While soil isn’t always in the best condition to sustain plant growth, it can be complicated to prevent any plant growth in soil whatsoever. Even if it isn’t a plant you necessarily want in your garden, soil naturally has the nutrients, moisture, and seeds to sustain life. How can you make your soil, so it does not grow anything?
There are seven steps you can take to try and prevent plant growth in your soil:
- Salt the soil so no plants can grow.
- Pour bleach on the soil to prevent plant growth.
- Pour vinegar on the soil so no plants can grow.
- Dry out the soil to a point it can not sustain life.
- Root out all vegetation to prevent future plant life.
- Apply heavy amounts of mulch to block out sunlight.
- Use a generic herbicide to kill plant life.
Preventing plant life from growing in your soil can be very difficult, but following these seven steps can often avoid having plants grow. Let’s take a deeper look at each of these seven steps.
1. Salt the Soil So No Plants Can Grow
Back in the middle ages, salting soil was a common method of total war to prevent farmers from being able to grow crops. While this tactic isn’t necessarily still used today, salting soil is still an effective way of preventing plant growth.
Salting soil prevents plants from being able to absorb as much water, thus disrupting the roots of the soil, and killing the plants. This process is most effective with weeds but can also kill other plants.
If you decide to use salt to kill plant life, you can use many different types of salt. Typically, using rock salt is the most effective, but regular table salt can also work to prevent plant life.
Additionally, using salt only works when you apply it in large quantities and if you reapply the salt after the original application. Salt can only prevent plant life in the soil, so be sure to reapply it to avoid watering and rain from leaching the salt out of the ground.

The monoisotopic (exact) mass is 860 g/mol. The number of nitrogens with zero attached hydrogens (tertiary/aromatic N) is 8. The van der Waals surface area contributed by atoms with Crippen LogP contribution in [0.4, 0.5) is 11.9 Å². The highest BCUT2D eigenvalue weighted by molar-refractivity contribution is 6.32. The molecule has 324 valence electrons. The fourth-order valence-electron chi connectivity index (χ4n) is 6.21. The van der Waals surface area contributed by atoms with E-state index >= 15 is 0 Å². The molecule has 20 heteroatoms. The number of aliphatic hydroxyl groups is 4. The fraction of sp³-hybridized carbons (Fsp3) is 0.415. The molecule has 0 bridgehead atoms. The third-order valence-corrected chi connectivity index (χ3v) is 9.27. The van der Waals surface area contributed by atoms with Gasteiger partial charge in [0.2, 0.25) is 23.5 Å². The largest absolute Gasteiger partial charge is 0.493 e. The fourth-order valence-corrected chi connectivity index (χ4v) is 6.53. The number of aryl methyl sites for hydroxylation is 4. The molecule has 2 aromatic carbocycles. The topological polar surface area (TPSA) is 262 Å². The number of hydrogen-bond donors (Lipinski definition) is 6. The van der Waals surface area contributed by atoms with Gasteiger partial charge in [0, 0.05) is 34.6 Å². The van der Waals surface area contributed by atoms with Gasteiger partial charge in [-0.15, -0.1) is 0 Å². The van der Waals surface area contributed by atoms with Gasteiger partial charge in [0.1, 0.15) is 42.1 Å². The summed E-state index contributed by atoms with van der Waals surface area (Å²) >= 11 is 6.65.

2. Pour Bleach on the Soil To Prevent Plant Growth
Another way to kill plant life within a particular area is to use bleach on the ground. Bleach, in high concentrations, can kill both plant and animal life.
Spraying undiluted bleach over plant life lowers the pH so much that no plant can survive the harshness of the acidity. Additionally, if not applied directly to the roots, the bleach will burn the vegetation and deplete the energy it needs to survive.
However, pouring bleach on the soil should be done in an even way, not clumps. Unlike a garden hose where the water will seep through the soil, bleach is less able to do so because of its structure which makes the particles “bigger” than water.
You should pour the bleach into a spray bottle and then spray it over the vegetation to kill it. Do not use bleach tablets activated by water. It would be best if you used liquid bleach.
3. Pour Vinegar on the Soil So No Plants Can Grow
Like bleach, vinegar has an incredibly low pH, which is very acidic. By pouring vinegar onto the soil, you can kill plant life by destroying the cells needed for photosynthesis. Any vinegar, be it red, white, or balsamic, is acidic enough to kill plant life. However, vinegar is less potent than bleach, meaning it is less likely to kill larger plants.
One incredibly effective way to isolate weeds is to pour vinegar over the ground; these smaller plants cannot survive the soil’s increased acidity. To kill all vegetation, use a combination of dish soap, vinegar, and water over the soil in large quantities. Doing so will draw the water out of the plant life, dehydrating them and causing them to die.
However, because vinegar is much less potent than bleach, you must apply it multiple times a season to prevent plant growth.
4. Dry Out the Soil to a Point It Can No Longer Sustain Life
Plants rely on two major factors to survive: sunlight and water. Plants, unlike humans, cannot consume food that provides them with energy, so they need to create their source of food. This process is called photosynthesis.